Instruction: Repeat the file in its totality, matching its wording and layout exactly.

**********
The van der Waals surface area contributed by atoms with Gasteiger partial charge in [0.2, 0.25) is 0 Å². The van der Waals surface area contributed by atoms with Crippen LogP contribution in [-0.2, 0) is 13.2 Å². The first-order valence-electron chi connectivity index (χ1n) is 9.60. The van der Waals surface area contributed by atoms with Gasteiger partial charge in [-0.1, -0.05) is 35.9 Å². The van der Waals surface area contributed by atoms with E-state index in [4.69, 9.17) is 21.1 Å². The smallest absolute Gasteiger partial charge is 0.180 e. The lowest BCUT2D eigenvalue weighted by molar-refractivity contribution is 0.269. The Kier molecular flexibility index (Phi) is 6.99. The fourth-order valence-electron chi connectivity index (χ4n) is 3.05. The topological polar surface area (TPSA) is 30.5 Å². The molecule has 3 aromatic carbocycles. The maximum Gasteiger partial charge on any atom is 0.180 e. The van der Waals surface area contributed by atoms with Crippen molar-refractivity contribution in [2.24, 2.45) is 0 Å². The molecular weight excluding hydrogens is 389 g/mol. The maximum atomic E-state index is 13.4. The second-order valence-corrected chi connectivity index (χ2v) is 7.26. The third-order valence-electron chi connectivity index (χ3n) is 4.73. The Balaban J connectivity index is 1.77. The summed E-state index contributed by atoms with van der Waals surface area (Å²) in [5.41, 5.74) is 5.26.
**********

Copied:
The van der Waals surface area contributed by atoms with Gasteiger partial charge in [0.2, 0.25) is 0 Å². The van der Waals surface area contributed by atoms with Crippen LogP contribution in [-0.2, 0) is 13.2 Å². The first-order valence-electron chi connectivity index (χ1n) is 9.60. The van der Waals surface area contributed by atoms with Gasteiger partial charge in [-0.1, -0.05) is 35.9 Å². The van der Waals surface area contributed by atoms with E-state index in [4.69, 9.17) is 21.1 Å². The smallest absolute Gasteiger partial charge is 0.180 e. The lowest BCUT2D eigenvalue weighted by molar-refractivity contribution is 0.269. The Kier molecular flexibility index (Phi) is 6.99. The fourth-order valence-electron chi connectivity index (χ4n) is 3.05. The topological polar surface area (TPSA) is 30.5 Å². The molecule has 3 aromatic carbocycles. The maximum Gasteiger partial charge on any atom is 0.180 e. The van der Waals surface area contributed by atoms with Crippen molar-refractivity contribution in [2.24, 2.45) is 0 Å². The molecular weight excluding hydrogens is 389 g/mol. The maximum atomic E-state index is 13.4. The second-order valence-corrected chi connectivity index (χ2v) is 7.26. The third-order valence-electron chi connectivity index (χ3n) is 4.73. The Balaban J connectivity index is 1.77. The summed E-state index contributed by atoms with van der Waals surface area (Å²) in [5.41, 5.74) is 5.26.